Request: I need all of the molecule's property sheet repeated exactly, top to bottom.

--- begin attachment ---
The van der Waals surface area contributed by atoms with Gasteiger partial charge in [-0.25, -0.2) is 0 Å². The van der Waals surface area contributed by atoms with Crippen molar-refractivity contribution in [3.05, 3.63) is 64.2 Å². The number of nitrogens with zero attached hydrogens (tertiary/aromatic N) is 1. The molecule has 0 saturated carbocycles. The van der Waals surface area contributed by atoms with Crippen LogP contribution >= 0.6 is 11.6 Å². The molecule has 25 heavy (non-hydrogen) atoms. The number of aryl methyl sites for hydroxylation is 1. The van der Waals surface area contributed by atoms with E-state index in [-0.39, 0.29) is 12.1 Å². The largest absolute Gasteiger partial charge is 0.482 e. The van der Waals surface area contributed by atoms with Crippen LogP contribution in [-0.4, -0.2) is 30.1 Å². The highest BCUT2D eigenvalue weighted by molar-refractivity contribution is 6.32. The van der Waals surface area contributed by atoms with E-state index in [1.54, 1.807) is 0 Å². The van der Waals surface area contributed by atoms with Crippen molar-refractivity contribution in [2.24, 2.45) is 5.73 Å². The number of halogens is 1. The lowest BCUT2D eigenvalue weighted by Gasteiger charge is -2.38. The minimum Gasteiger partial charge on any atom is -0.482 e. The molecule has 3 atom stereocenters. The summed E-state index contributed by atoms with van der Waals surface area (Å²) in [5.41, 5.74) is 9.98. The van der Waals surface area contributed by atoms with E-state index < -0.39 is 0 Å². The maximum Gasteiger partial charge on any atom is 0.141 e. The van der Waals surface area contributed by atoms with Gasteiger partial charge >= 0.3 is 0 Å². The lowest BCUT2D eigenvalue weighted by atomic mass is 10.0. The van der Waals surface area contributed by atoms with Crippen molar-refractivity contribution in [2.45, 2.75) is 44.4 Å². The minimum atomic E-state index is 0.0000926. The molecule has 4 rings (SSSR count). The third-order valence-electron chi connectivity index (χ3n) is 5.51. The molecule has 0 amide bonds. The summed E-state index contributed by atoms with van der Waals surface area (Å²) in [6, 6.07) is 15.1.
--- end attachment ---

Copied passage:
The van der Waals surface area contributed by atoms with Gasteiger partial charge in [-0.25, -0.2) is 0 Å². The van der Waals surface area contributed by atoms with Crippen molar-refractivity contribution in [3.05, 3.63) is 64.2 Å². The number of nitrogens with zero attached hydrogens (tertiary/aromatic N) is 1. The molecule has 0 saturated carbocycles. The van der Waals surface area contributed by atoms with Crippen LogP contribution >= 0.6 is 11.6 Å². The molecule has 25 heavy (non-hydrogen) atoms. The number of aryl methyl sites for hydroxylation is 1. The van der Waals surface area contributed by atoms with E-state index in [-0.39, 0.29) is 12.1 Å². The largest absolute Gasteiger partial charge is 0.482 e. The van der Waals surface area contributed by atoms with Crippen LogP contribution in [-0.4, -0.2) is 30.1 Å². The highest BCUT2D eigenvalue weighted by molar-refractivity contribution is 6.32. The van der Waals surface area contributed by atoms with E-state index in [1.54, 1.807) is 0 Å². The van der Waals surface area contributed by atoms with Crippen molar-refractivity contribution in [2.24, 2.45) is 5.73 Å². The number of halogens is 1. The lowest BCUT2D eigenvalue weighted by Gasteiger charge is -2.38. The minimum Gasteiger partial charge on any atom is -0.482 e. The molecule has 3 atom stereocenters. The summed E-state index contributed by atoms with van der Waals surface area (Å²) in [5.41, 5.74) is 9.98. The van der Waals surface area contributed by atoms with E-state index < -0.39 is 0 Å². The maximum Gasteiger partial charge on any atom is 0.141 e. The van der Waals surface area contributed by atoms with Gasteiger partial charge >= 0.3 is 0 Å². The lowest BCUT2D eigenvalue weighted by atomic mass is 10.0. The van der Waals surface area contributed by atoms with Crippen molar-refractivity contribution in [2.45, 2.75) is 44.4 Å². The minimum atomic E-state index is 0.0000926. The molecule has 4 rings (SSSR count). The third-order valence-electron chi connectivity index (χ3n) is 5.51. The molecule has 0 amide bonds. The summed E-state index contributed by atoms with van der Waals surface area (Å²) in [6, 6.07) is 15.1.